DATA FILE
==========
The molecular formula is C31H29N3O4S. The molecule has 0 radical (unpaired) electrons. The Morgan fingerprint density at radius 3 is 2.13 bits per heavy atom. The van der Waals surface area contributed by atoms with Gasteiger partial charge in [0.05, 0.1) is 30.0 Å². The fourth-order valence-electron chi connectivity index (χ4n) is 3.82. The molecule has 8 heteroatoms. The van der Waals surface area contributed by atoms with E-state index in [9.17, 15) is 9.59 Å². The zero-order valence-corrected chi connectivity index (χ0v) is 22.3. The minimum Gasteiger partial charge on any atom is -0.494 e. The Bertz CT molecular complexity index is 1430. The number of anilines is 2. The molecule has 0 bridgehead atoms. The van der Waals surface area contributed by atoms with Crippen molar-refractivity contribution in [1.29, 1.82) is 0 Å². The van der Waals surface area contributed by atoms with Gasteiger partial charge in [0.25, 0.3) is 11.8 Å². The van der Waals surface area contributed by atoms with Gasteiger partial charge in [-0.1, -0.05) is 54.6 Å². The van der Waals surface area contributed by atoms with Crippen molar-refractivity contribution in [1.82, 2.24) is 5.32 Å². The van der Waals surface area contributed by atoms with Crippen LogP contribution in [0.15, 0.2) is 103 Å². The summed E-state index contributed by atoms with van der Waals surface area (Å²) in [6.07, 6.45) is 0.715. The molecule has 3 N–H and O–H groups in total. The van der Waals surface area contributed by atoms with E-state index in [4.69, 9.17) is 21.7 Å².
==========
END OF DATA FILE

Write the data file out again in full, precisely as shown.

The molecular formula is C31H29N3O4S. The molecule has 0 radical (unpaired) electrons. The Morgan fingerprint density at radius 3 is 2.13 bits per heavy atom. The van der Waals surface area contributed by atoms with Gasteiger partial charge in [0.05, 0.1) is 30.0 Å². The fourth-order valence-electron chi connectivity index (χ4n) is 3.82. The molecule has 8 heteroatoms. The van der Waals surface area contributed by atoms with E-state index in [9.17, 15) is 9.59 Å². The zero-order valence-corrected chi connectivity index (χ0v) is 22.3. The minimum Gasteiger partial charge on any atom is -0.494 e. The Bertz CT molecular complexity index is 1430. The number of anilines is 2. The molecule has 0 bridgehead atoms. The van der Waals surface area contributed by atoms with Crippen molar-refractivity contribution in [1.29, 1.82) is 0 Å². The van der Waals surface area contributed by atoms with Gasteiger partial charge in [0.25, 0.3) is 11.8 Å². The van der Waals surface area contributed by atoms with Gasteiger partial charge in [-0.1, -0.05) is 54.6 Å². The van der Waals surface area contributed by atoms with Crippen molar-refractivity contribution in [1.82, 2.24) is 5.32 Å². The van der Waals surface area contributed by atoms with Crippen LogP contribution in [0.15, 0.2) is 103 Å². The summed E-state index contributed by atoms with van der Waals surface area (Å²) in [6.07, 6.45) is 0.715. The molecule has 3 N–H and O–H groups in total. The van der Waals surface area contributed by atoms with E-state index in [4.69, 9.17) is 21.7 Å².